The trouble with Husky’s hydrogen fluoride

June 9, 2018


Jordan Smith
Zenith News

On April 26, Superior made world headlines when an explosion at the Husky Energy oil refinery resulted in evacuations up to ten miles away. Although located in an industrial part of town, the refinery is within a mile of a residential area.

At around 10 a.m., an explosion caused an asphalt fire and a momentary loss of electrical power. When burned, asphalt emits chemicals that continue to hang around long after the smoke dissipates. The Environmental Protection Agency states that these gaseous chemicals contain volatile organic compounds, which can cause dizziness, nausea, and, in greater exposure, liver damage and cancer.

The prevailing winds that day were in a southerly direction, away from Duluth and most of Superior (although due to close proximity to the refinery, much of Superior was evacuated anyway). The Superior Fire Department sent all three of its engine companies to the explosion site. Duluth sent one, and several other nearby municipalities sent firefighters to assist.

The refinery goes back to the early 1950s, and has changed ownership several times, most recently when Husky Energy bought it from Calumet for close to half a billion dollars. It’s the only oil refinery in Wisconsin. One tank in the refinery, but not at the point of explosion, contained hydrogen fluoride, a dangerous chemical used to process high octane gasoline.


Fortunately, the tank containing hydrogen fluoride was unaffected by the explosion and fire, but a worst-case scenario would place tens of thousands of people in immediate danger.

Hydrogen fluoride is commonly used in refrigerants, herbicides, fluorescent light bulbs, electrical compounds, aluminum, plastics and pharmaceuticals. If it gets on the skin, it can cause severe burns and tissue damage. Inhalation damages the lungs and can cause pulmonary edema, swelling and fluid accumulation in the lungs. It can quickly cause blindness by damaging the retinas. Even minor contact can be fatal.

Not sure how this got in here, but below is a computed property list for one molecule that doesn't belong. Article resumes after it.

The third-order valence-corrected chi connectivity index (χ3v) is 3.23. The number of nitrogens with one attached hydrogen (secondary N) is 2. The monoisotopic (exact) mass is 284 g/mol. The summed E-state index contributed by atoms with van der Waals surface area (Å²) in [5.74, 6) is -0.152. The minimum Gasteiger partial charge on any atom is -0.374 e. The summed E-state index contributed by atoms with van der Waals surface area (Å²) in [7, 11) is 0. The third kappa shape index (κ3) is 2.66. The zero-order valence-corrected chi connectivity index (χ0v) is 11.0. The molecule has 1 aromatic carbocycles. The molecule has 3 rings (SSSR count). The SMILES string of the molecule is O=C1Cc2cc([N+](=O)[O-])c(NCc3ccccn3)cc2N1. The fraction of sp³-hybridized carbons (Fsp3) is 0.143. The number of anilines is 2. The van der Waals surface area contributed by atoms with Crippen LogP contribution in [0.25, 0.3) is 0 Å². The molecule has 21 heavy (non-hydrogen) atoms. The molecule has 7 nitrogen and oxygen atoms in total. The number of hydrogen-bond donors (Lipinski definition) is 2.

Hydrogen fluoride is used for turning crude oil into gasoline. Close to a third of all refineries in the U.S. use it, according to the investigator in charge of the chemical safety board. Less than a week after the explosion, the Environmental Protection Agency concluded that no elevated levels of anything toxic were found during monitoring.

The Monday after the explosion, Wisconsin Governor Scott Walker toured the refinery. As of May 11, the cause of the explosion, which occurred in the fluid catalytic cracking unit, is still under investigation. The explosion took place shortly before a five-week shutdown for maintenance. Sixteen workers were injured from the blast.

A stretch of Hill Avenue, which runs along the western side of the refinery, was closed for much of the day. Other Superior facilities near the refinery are the University of Wisconsin Superior, Wisconsin Indianhead Technical College and the Douglas County Y.M.C.A.

Both Superior Mayor Jim Paine and Duluth Mayor Emily Larson have asked Husky to use a safer alternative to hydrogen fluoride, but Husky has so far refused.

Look for a slightly warmer and drier than average June this year, despite rather common thunderstorms this month. Cool temperatures mid-June will yield to hot temps as we approach July.


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